FCA introduces emergency asset retention rules for former BSPS advisers

The Financial Conduct Authority (FCA) has used emergency powers to introduce new rules, without consultation, to prevent financial advice firms that advised members of the British Steel Pension Scheme (BSPS) from disposing of assets to avoid paying compensation.

The temporary measures, effective from 27 April 2022, will apply to all firms that advised five or more former BSPS members to transfer out of the pension scheme between 26 May 2016 and 29 March 2018.

Under the requirements, in-scope firms will have to report to the FCA whether they can meet the potential cost of the BSPS redress, and will have to comply with the asset restriction rules until they can confirm that they have sufficient resources to pay their potential redress bill.

However, the regulator also confirmed that if the BSPS proposed redress scheme is introduced, it may later consult on extending the asset retention until firms have paid all the compensation owed.

Plans for a potential compensation scheme worth £71.2m for former members of the BSPS are currently under consultation, after research suggested that around 47 per cent per cent of the advice relating to the scheme was unsuitable.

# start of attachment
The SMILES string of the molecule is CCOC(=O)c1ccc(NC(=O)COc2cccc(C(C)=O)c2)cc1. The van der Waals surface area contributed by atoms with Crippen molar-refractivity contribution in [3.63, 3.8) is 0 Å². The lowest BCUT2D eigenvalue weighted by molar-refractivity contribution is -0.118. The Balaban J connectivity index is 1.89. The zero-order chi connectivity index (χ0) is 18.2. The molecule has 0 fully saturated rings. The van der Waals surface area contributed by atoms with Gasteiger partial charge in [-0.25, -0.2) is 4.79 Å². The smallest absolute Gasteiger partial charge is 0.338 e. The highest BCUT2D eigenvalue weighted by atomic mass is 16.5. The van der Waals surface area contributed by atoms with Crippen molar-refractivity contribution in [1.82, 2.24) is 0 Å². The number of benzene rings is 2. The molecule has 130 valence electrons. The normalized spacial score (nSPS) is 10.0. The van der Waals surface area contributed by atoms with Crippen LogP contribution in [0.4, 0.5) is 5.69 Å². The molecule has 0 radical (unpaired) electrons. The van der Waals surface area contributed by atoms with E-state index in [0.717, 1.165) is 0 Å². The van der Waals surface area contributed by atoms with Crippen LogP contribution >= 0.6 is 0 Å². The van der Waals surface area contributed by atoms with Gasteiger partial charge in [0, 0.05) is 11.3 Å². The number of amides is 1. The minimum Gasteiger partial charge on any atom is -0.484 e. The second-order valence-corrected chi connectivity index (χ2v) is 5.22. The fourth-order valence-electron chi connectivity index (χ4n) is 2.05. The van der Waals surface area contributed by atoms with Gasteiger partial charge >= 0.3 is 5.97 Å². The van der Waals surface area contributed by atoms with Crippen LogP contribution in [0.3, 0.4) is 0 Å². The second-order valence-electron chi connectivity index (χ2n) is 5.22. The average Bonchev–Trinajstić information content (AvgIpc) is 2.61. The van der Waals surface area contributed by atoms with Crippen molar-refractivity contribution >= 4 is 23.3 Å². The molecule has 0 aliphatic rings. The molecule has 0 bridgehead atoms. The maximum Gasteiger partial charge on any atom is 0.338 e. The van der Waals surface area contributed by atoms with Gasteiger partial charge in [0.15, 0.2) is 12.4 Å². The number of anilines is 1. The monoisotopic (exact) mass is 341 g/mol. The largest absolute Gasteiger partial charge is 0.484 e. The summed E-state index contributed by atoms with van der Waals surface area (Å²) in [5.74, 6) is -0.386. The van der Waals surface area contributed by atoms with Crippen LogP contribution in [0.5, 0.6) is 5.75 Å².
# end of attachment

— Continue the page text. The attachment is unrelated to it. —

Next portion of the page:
The FCA also already placed limits on two former BSPS advisers following concerns they did not have adequate resources, explaining that it took advantage of the emergency powers in light of the risk that some firms will take steps to get rid of their assets if the rules were consulted on first.

FCA executive director of consumers and competition, Sheldon Mills, commented: “Firms who gave poor advice to British steelworkers must ensure that they retain assets and funds to pay redress under our proposed scheme.

"We are using these emergency powers today to prevent firms from avoiding paying any redress that is due to their customers and to help reduce the potential burden on the Financial Services Compensation Scheme.

"We will act swiftly if the rules aren’t being followed."

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